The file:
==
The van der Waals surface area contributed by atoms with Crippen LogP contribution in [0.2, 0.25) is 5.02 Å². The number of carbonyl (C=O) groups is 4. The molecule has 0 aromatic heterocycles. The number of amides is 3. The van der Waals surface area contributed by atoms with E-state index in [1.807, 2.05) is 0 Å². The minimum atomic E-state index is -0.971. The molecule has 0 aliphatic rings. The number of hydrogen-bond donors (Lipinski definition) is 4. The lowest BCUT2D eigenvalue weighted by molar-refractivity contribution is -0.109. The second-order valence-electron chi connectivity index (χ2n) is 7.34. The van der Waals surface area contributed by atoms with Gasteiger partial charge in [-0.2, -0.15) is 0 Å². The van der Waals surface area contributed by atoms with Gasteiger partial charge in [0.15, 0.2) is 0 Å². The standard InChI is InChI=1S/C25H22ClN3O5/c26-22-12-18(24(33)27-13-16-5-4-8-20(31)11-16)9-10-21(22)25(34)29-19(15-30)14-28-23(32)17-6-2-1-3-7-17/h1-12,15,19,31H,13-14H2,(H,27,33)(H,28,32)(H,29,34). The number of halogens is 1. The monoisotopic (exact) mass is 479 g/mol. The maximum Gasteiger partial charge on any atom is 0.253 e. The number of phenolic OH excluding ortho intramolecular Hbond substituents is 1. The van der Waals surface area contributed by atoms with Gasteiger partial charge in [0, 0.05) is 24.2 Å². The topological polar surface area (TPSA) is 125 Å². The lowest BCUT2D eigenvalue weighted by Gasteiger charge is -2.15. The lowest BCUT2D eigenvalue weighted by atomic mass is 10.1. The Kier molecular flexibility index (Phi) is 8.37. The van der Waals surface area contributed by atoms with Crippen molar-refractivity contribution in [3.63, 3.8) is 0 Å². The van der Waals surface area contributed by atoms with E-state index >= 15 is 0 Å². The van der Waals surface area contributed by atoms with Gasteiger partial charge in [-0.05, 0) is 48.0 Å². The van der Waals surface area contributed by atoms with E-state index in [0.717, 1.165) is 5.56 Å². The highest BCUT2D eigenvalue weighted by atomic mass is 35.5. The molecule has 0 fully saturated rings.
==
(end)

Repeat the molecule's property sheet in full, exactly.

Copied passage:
The van der Waals surface area contributed by atoms with Crippen LogP contribution in [0.2, 0.25) is 5.02 Å². The number of carbonyl (C=O) groups is 4. The molecule has 0 aromatic heterocycles. The number of amides is 3. The van der Waals surface area contributed by atoms with E-state index in [1.807, 2.05) is 0 Å². The minimum atomic E-state index is -0.971. The molecule has 0 aliphatic rings. The number of hydrogen-bond donors (Lipinski definition) is 4. The lowest BCUT2D eigenvalue weighted by molar-refractivity contribution is -0.109. The second-order valence-electron chi connectivity index (χ2n) is 7.34. The van der Waals surface area contributed by atoms with Gasteiger partial charge in [-0.2, -0.15) is 0 Å². The van der Waals surface area contributed by atoms with Gasteiger partial charge in [0.15, 0.2) is 0 Å². The standard InChI is InChI=1S/C25H22ClN3O5/c26-22-12-18(24(33)27-13-16-5-4-8-20(31)11-16)9-10-21(22)25(34)29-19(15-30)14-28-23(32)17-6-2-1-3-7-17/h1-12,15,19,31H,13-14H2,(H,27,33)(H,28,32)(H,29,34). The number of halogens is 1. The monoisotopic (exact) mass is 479 g/mol. The maximum Gasteiger partial charge on any atom is 0.253 e. The number of phenolic OH excluding ortho intramolecular Hbond substituents is 1. The van der Waals surface area contributed by atoms with Gasteiger partial charge in [0, 0.05) is 24.2 Å². The topological polar surface area (TPSA) is 125 Å². The lowest BCUT2D eigenvalue weighted by Gasteiger charge is -2.15. The lowest BCUT2D eigenvalue weighted by atomic mass is 10.1. The Kier molecular flexibility index (Phi) is 8.37. The van der Waals surface area contributed by atoms with Crippen molar-refractivity contribution in [3.63, 3.8) is 0 Å². The van der Waals surface area contributed by atoms with E-state index >= 15 is 0 Å². The van der Waals surface area contributed by atoms with Gasteiger partial charge in [-0.05, 0) is 48.0 Å². The van der Waals surface area contributed by atoms with E-state index in [0.717, 1.165) is 5.56 Å². The highest BCUT2D eigenvalue weighted by atomic mass is 35.5. The molecule has 0 fully saturated rings.